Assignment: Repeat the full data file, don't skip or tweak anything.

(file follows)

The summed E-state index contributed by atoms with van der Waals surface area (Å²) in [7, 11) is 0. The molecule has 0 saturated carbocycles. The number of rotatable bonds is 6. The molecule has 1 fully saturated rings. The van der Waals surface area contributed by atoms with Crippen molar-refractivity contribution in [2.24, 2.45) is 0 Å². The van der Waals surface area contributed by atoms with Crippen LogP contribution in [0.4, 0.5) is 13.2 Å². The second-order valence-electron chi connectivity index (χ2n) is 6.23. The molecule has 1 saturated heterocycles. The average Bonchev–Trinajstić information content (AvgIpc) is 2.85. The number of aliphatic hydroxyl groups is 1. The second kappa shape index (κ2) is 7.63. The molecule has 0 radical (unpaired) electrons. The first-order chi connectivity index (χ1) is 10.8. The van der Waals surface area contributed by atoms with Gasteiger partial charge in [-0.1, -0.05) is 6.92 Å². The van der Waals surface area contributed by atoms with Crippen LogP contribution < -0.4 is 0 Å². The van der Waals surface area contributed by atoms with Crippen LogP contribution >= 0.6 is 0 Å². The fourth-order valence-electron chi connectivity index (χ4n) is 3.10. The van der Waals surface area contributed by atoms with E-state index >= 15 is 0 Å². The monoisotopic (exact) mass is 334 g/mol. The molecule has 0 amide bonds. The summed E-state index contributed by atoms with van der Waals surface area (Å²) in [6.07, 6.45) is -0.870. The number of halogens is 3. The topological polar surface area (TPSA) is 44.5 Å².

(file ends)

The summed E-state index contributed by atoms with van der Waals surface area (Å²) in [7, 11) is 0. The molecule has 0 saturated carbocycles. The number of rotatable bonds is 6. The molecule has 1 fully saturated rings. The van der Waals surface area contributed by atoms with Crippen molar-refractivity contribution in [2.24, 2.45) is 0 Å². The van der Waals surface area contributed by atoms with Crippen LogP contribution in [0.4, 0.5) is 13.2 Å². The second-order valence-electron chi connectivity index (χ2n) is 6.23. The molecule has 1 saturated heterocycles. The average Bonchev–Trinajstić information content (AvgIpc) is 2.85. The number of aliphatic hydroxyl groups is 1. The second kappa shape index (κ2) is 7.63. The molecule has 0 radical (unpaired) electrons. The first-order chi connectivity index (χ1) is 10.8. The van der Waals surface area contributed by atoms with Gasteiger partial charge in [-0.1, -0.05) is 6.92 Å². The van der Waals surface area contributed by atoms with Crippen LogP contribution < -0.4 is 0 Å². The van der Waals surface area contributed by atoms with Crippen LogP contribution >= 0.6 is 0 Å². The fourth-order valence-electron chi connectivity index (χ4n) is 3.10. The van der Waals surface area contributed by atoms with E-state index >= 15 is 0 Å². The monoisotopic (exact) mass is 334 g/mol. The molecule has 0 amide bonds. The summed E-state index contributed by atoms with van der Waals surface area (Å²) in [6.07, 6.45) is -0.870. The number of halogens is 3. The topological polar surface area (TPSA) is 44.5 Å².